Molecular biologist turned textile artist sold on cells

“Walking Through Time X Dusk” is one in a series that contains layers of images incorporating textile artist Sue Benner’s ideas of forests, gardens, Ice Age geology and cosmology.



WHAT: “The Working Path,” a lecture by textile artist Sue Benner of Dallas.

WHEN: 7 p.m. meeting Wednesday of Colorado West Quilters Guild.

WHERE: First Christian Church, 1326 N. First St., Grand Junction.

ADMISSION: $5 for nonmembers, free to members.


WHAT: “The Working Path,” a lecture by textile artist Sue Benner of Dallas

WHEN: 7 p.m. meeting Wednesday of Colorado West Quilters Guild

WHERE: First Christian Church, 1326 N. First St., Grand Junction

ADMISSION: $5 for nonmembers, free to members

When you look at Sue Benner’s textile art, you often see a larger-than-life version of cells that exist inside the human body.

Her education as a molecular biologist manifests itself in painted and quilted works that magnify Benner’s vision of the microscopic universe.

“These shapes live in my mind and are building blocks of my world and my art,” says Benner of Dallas, who has been a studio artist since 1980.

She will lecture in Grand Junction at a 7 p.m. meeting Wednesday at First Christian Church, 1326 N. First St. Sponsored by Colorado West Quilters Guild, Benner’s topic will be “The Working Path.”

Two of her latest pieces, “Cell Type 1 and 2” made in 2010, “grew” from a late seamstress’ fabric collection that became part of Benner’s stash.

She describes her layered fabric collages as fictional cell types that are “joyous, plump and healthy,” each in its own petri dish. Arranged in 25 blocks of circular clumps, the units are enclosed in sashing.

Of the woman to whom the fabrics belonged, Benner says her cells “were not as happy as these,” but she “really knew how to sew.”

Both pieces, measuring 45 inches square, are a compilation of fabrics and trims, including silk, linen, Lycra, nylon, woven braid and grosgrain ribbon.

Benner also dyed and painted on silk and cotton fabrics in the quilts.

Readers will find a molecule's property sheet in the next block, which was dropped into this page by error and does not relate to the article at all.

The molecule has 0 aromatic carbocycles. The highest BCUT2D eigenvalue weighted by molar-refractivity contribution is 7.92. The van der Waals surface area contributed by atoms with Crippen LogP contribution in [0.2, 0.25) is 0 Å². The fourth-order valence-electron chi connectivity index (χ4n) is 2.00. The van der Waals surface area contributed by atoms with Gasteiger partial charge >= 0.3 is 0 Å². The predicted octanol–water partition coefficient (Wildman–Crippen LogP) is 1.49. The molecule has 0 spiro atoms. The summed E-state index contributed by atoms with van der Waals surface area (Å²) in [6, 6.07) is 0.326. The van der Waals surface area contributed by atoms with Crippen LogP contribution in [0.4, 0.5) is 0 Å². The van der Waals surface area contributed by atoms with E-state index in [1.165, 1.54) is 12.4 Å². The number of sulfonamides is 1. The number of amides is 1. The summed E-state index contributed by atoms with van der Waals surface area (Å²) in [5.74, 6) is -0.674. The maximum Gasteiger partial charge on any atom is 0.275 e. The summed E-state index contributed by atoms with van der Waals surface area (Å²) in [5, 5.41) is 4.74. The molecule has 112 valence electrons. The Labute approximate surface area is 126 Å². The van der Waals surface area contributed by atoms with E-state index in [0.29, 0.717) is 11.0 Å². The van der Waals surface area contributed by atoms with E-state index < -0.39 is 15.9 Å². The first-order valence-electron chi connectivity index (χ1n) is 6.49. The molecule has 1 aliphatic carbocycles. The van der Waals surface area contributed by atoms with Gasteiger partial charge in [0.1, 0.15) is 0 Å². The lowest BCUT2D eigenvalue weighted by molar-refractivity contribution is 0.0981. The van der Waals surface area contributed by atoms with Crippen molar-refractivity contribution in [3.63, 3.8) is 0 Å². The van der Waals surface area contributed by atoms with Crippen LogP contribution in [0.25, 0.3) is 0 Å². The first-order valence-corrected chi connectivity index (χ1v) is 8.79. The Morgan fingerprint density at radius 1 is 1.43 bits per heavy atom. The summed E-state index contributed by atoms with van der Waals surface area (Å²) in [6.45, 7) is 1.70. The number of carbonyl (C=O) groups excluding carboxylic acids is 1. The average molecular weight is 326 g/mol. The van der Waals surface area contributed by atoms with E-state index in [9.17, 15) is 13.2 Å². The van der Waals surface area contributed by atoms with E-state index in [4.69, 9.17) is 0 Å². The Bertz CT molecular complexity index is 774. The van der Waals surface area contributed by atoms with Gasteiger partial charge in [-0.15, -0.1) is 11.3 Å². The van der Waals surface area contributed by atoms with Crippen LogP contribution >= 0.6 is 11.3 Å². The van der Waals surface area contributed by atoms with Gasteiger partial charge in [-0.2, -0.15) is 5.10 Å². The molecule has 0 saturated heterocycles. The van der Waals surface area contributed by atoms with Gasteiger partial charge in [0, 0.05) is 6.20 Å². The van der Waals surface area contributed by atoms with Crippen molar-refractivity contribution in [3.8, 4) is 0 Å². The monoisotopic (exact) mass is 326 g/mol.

Though her art tends to be abstract, several of Benner’s quilts mimic nine-patch designs, with similar or identical elements within one block.

“The nine patch is my ground, my balance,” she says. “It is still one of my favorite traditional blocks. I use it as a reference to the history of quilting and as a personal symbol.”

Graphically, she appreciates its balance and sturdiness.

With a master’s degree in biomedical illustration, Benner telegraphs a heightened sense of structure and organizing principles into her cloth designs.

“I see a direct connection with the concept of a quilt and the assembly of units to make a larger whole,” she explains.

Dyed and painted pieces combine with recycled textiles to form fields of pattern in vivid variations.

Teaching and lecturing nationally and internationally, her areas of expertise are surface design, textile collage, fused quilt construction and artistic inspiration.

Last year, Benner traveled from her backyard studio to such venues as Australia, Oregon, Nevada, Ohio, Massachusetts and New York.

After her appearance in Grand Junction this week, including a four-day workshop for the Art Quilt Association, Benner’s schedule takes her to a European Patchwork conference in France this September, followed by a teaching session in Canada in October.

Besides traveling and instructing, she’s a master at multitasking, creating five to 10 quilts at a time, often in two different series. The ideas overlap and play off one another, Benner says.

Go to to view several of her series, such as Cellular Structure, Walking Through Time, Nest, Dots and Landscapes.

Benner conveys her messages through a visual vocabulary, saying she revels in the simple act of placing one fabric next to another.

If protoplasm is her scientific specialty, then Benner’s artistic muse surely is the nucleus.

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